An outbreak of Vesicular Stomatitis (VS) in the western United States has implications for Saskatchewan horse owners traveling or competing in the area this summer.
VS is a viral disease that spreads through contact with salvia or fluid from lesions of infected animals. Insects such as midges are also implicated in transmitting the virus. Horses, pigs, cattle, sheep, pigs and other ruminants, such as deer and llamas, can all become infected. This disease is significant because the clinical signs are indistinguishable from other vesicular diseases, such as foot and mouth disease (FMD), which affects ruminants and swine but not horses. Prompt diagnosis is important to contain a VS outbreak, which can restrict international trade, but more so to rule out a devastating vesicular disease like FMD. People working in close contact with the VS virus or infected animals can become infected and develop flu-like illness, and occasional cases of meningitis have also been reported.
The VS virus has been detected in the United States this summer, including in Oklahoma, Wyoming, Nebraska, Colorado, New Mexico and Texas. Cases have occurred primarily in horses, though some cattle have been infected. The VS virus is also prevalent from southern Mexico to northern South America, but regularly spreads north from these regions in the summer, causing outbreaks. The virus is not endemic in the United States; however, it is introduced periodically into some areas. There have been no cases in Canada since 1949. However, import restrictions to prevent introduction can affect cross-border equine movement.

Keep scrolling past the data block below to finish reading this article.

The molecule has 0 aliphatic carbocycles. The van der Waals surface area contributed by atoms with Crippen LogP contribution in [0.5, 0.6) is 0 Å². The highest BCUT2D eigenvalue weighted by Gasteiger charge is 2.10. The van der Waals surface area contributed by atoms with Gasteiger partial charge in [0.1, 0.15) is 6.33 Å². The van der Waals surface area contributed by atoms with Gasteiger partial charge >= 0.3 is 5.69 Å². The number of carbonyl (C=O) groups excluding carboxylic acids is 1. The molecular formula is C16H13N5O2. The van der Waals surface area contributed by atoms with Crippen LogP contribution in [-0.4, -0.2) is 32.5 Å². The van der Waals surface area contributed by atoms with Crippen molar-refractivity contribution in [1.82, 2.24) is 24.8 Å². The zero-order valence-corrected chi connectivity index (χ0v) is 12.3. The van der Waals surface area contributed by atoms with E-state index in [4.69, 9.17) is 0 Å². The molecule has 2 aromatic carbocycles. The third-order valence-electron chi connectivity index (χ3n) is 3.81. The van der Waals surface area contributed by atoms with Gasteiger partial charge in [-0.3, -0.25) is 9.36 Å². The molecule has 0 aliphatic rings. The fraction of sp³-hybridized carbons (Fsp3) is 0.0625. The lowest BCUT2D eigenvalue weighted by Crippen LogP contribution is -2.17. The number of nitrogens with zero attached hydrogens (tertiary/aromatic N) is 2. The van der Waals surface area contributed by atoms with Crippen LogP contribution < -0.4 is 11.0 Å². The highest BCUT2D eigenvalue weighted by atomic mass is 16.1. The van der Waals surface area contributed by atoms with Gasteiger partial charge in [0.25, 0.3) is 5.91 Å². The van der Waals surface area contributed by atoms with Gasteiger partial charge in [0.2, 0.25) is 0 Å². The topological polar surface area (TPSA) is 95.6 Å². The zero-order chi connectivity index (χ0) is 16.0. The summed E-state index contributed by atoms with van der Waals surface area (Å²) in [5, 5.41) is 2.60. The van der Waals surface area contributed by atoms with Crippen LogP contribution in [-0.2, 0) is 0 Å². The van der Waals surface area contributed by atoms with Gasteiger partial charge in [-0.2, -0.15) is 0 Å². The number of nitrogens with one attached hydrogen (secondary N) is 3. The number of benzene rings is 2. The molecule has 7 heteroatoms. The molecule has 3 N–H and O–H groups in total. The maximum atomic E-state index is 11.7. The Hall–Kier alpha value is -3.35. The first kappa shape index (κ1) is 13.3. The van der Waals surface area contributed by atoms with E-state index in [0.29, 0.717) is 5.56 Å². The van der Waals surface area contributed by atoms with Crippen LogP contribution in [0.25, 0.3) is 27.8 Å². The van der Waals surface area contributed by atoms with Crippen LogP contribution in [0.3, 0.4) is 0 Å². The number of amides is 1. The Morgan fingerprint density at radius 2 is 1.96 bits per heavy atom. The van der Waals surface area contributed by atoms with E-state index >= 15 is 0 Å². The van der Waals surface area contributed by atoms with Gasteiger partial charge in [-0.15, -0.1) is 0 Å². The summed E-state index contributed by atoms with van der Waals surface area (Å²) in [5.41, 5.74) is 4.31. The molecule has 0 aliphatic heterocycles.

After exposure to the virus, it takes two to eight days for symptoms to appear. Animals usually recover within a few days or up to two weeks, unless other complications arise.
The symptoms of VS virus infection are:
Transmission of the VS virus is not completely known. Insects, such as midges and biting flies, appear able to introduce the VS virus into populations of domesticated animals. Once it has been introduced into a herd, the virus is spread from animal to animal by direct contact through saliva and fluid from vesicles or blisters. Contaminated feed, water and milking machines are other ways this virus can be transmitted.
The Canadian Food Inspection Agency (CFIA) has taken the following measures to prevent the entry of VS into Canada:
Due to the current cases in the United States, the CFIA has put the following restrictions on all horses being imported or returning from the United States:
For additional information, contact your CFIA district veterinarian.
Article by Kathryn Tonita, MSc, PAg, Animal Health and Welfare Specialist, Livestock Branch